I must manage my retirement fund to pay my medical expenses, daily groceries, and of course the house rent. What options do I have? As a practicing Muslim, I must avoid interest baring investments. My faith requires that I opt for a strictly profit and loss sharing arrangement on my investment. An investment opportunity that does not account for losses between all the transacting parties is not considered Halal or permissible in Islam. No matter what proportion of loss is shared, based on the agreed arrangement, the element of risk and its associated losses is an integral part of every business or transaction in Islam. I am permitted to invest in Mudarabah and Musharkah based Islamic funds. Mudarabah and Musharkah are business sharing arrangements or partnerships between banks and consumers or traders or enterprises for that matter. I can be a part of this arrangement to finance a small business or to start a small business of my own. I would be able to earn a profit on a pre-defined or market free float arrangement while also baring the risks associated with it. This is a lot riskier than interest based investments practiced globally. I can lose my principal invested too, but driven by the practices of my religion, I must only go for permissible investment opportunities. Interest and interest backed financing promotes moral hazards in the economy and I must not be a party to that. Insurance options like Takaful can also be considered to ensure my medical, property, and travel.
I must choose wisely. Perhaps I should contact and take appointment from the experts at Islamic banks for guidance. They can brief me better in managing my funds.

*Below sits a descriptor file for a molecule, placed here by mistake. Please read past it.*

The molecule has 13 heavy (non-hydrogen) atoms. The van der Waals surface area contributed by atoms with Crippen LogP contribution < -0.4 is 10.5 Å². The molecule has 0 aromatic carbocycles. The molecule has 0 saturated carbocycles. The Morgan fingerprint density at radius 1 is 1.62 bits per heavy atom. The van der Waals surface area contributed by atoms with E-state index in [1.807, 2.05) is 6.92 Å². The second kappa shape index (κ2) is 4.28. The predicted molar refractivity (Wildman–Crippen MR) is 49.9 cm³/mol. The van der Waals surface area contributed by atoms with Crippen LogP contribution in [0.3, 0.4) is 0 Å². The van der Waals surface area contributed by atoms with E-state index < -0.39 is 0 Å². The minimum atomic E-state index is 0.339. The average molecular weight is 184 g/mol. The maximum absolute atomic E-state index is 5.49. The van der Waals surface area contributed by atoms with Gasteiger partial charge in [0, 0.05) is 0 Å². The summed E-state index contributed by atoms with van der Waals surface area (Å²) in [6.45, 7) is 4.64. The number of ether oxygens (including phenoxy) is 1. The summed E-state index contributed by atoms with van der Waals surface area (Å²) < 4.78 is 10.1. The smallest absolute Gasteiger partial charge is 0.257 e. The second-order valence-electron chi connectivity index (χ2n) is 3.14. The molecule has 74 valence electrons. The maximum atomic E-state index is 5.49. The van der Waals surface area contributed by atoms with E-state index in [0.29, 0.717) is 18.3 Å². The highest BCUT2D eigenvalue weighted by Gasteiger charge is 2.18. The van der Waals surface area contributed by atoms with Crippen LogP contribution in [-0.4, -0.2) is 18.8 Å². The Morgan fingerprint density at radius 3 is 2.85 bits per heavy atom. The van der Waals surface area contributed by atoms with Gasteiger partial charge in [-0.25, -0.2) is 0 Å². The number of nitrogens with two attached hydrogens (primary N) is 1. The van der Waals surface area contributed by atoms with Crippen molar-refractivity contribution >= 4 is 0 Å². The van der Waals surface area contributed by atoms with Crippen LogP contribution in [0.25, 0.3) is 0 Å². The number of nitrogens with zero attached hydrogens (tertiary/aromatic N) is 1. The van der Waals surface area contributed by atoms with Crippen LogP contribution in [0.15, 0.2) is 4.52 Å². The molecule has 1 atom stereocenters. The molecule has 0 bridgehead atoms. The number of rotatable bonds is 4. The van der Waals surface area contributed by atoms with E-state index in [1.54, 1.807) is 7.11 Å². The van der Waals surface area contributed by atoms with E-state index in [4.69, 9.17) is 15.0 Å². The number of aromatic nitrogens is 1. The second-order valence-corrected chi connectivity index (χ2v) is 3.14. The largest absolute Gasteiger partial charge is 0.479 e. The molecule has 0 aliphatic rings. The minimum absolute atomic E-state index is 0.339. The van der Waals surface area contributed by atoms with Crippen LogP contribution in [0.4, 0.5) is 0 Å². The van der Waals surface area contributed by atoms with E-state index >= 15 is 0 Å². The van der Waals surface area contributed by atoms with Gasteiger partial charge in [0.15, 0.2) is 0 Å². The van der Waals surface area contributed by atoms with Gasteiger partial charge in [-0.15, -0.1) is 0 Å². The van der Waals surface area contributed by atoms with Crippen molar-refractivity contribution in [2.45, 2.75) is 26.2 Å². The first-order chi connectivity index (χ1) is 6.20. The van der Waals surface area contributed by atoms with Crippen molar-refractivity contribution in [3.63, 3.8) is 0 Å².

Both Christianity and Islam recognize the harm debt can cause. Islam forbids it to the point followers must invest in riskier investments. The lure of getting too much into debt is just too great. Christians are not forbidden to borrow money, but they are warned that too much debt can cause much stress and ultimately cause a great deal of hardship. The first step before choosing to borrow money to purchase an item is to evaluate the true cost of the good or service. Too often we think of the price as being the price tag on an item. It is more. That cost includes the interest you must pay. It also includes the opportunity cost
resulting from giving up the use of the money to acquire another item or invest. Ask yourself, "Is it still worth the price? Do I have to give up buying something else if I purchase this item?" (See our lesson, Opportunity Cost – The Cost of Every Decision.
Many people are slaves to debt. Seek help if you or a loved one fall into this category. There are many suggested strategies on-line. Dave Ramsey has written several books that include the subject of debt consolidation. He also offers a course. This link is a good place to start: Dave Ramsey – Debt